The data landscape they're making decisions on is larger than before, and they’re being asked to re-plan and respond to that landscape faster. Planning no longer takes place in a vacuum, and it takes place more frequently, and closer to the business.

The dashboard vendors don’t have it easy either. Because standalone dashboards aren’t really good enough anymore either – they don’t have a call to action in them – just seeing a chart isn’t good enough – the expectation is you’ll do something about it. You either take action in your system of record – that’s why providers like NetSuite, Workday, and Salesforce provide embedded analytics. Or you plan and adjust based on those insights, using engines that combine analytics and planning, like SAP Cloud for Planning, Anaplan, and Adaptive Insights. But a standalone run-of-the-mill web based dashboard environment (and standalone planning environment) is deteriorating in value.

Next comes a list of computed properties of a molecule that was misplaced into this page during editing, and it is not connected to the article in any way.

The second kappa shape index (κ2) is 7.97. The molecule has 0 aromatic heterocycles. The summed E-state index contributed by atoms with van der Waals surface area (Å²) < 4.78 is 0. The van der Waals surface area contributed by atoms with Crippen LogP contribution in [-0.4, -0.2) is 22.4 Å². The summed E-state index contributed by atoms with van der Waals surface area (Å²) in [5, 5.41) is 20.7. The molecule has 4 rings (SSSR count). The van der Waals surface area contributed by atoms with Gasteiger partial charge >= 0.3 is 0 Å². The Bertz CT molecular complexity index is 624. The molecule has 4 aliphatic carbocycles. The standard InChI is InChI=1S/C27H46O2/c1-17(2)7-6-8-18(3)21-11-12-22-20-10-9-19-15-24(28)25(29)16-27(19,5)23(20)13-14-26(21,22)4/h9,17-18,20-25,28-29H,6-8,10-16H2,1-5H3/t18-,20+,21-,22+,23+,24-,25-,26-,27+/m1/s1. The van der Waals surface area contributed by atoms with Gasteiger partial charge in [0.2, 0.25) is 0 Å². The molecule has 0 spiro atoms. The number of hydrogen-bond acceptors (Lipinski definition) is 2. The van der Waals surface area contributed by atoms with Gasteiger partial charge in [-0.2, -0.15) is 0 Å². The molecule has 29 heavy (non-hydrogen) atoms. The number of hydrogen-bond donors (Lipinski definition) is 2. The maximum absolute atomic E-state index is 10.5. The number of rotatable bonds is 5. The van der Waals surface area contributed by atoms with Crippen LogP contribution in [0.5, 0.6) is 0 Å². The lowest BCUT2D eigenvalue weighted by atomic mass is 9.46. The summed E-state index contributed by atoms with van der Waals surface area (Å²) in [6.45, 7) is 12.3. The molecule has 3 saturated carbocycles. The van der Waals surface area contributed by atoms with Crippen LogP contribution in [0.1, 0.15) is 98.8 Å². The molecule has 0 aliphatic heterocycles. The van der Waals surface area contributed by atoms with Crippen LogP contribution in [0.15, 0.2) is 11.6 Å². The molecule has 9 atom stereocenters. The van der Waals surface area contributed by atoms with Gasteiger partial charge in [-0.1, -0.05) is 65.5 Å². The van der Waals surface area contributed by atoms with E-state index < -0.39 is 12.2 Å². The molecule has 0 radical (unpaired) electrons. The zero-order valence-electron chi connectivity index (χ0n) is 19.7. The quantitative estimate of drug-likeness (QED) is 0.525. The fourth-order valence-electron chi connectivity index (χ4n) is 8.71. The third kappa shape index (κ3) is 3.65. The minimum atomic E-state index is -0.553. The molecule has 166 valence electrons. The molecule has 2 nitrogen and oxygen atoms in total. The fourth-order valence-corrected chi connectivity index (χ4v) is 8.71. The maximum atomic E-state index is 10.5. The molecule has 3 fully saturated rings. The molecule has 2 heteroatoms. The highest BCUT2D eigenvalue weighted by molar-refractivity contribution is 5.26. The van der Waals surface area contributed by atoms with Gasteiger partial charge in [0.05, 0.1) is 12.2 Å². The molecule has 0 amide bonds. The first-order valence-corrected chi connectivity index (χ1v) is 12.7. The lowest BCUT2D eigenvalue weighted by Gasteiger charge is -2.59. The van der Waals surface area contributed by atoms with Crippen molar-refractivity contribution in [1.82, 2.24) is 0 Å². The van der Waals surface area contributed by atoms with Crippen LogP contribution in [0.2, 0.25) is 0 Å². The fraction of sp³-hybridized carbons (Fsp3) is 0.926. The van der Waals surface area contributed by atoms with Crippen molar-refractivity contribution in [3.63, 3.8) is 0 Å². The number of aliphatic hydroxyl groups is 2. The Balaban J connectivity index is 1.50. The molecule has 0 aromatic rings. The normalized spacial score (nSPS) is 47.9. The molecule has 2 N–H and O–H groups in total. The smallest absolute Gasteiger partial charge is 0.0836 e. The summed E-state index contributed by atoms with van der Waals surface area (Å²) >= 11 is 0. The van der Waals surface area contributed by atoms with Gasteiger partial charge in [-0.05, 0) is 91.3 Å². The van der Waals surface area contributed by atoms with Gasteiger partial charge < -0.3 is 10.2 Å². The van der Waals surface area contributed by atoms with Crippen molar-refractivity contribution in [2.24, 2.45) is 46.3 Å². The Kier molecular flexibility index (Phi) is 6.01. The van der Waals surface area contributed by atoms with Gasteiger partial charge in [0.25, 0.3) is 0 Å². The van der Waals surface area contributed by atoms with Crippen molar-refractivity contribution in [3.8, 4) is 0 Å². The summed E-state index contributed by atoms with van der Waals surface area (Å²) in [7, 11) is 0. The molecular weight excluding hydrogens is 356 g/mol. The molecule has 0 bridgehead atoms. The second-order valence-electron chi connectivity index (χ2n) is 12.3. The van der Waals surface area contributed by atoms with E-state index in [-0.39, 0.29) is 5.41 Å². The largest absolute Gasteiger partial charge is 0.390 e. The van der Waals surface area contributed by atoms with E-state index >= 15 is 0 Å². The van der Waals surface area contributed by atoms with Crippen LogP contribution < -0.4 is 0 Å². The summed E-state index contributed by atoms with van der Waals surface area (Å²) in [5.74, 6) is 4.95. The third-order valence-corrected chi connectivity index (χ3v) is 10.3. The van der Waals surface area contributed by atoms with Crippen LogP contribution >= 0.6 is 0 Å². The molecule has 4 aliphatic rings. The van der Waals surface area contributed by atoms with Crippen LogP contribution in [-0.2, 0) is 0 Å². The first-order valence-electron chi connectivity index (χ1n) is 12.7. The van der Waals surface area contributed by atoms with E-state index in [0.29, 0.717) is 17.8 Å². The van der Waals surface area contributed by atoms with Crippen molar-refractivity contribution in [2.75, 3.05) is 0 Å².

But really reimagining planning and analytics as a single unified solution means starting with a clean sheet of paper. Providers like SAP are taking the lead. Remember those data stores I mentioned earlier, one optimized for planning and the other optimized for large scale analysis? Well in-memory columnar databases like SAP HANA offer the opportunity to do both in the same database and data model, which makes it easier to model and plan in the context of large scale analytics. With data visualization operating on the same data store that's being used for analysis and planning, it's a potentially potent combination, blurring the lines between analysis and modeling.

So to do this right, it really helps to have a unified system – one database engine and model – the same engine serving both the analytics and the planning, one set of common definitions, one unified user experience, one business dictionary across both. It’s no longer just gluing these systems together anymore - like what happened over a decade ago, they have to be rethought in the context of where planning and analytics are headed, and designed together.

For once, this isn’t just vendor hype. As the nature of planning changes, a new opportunity opens up to rethink the systems that enable it.

Now time for that PB&J.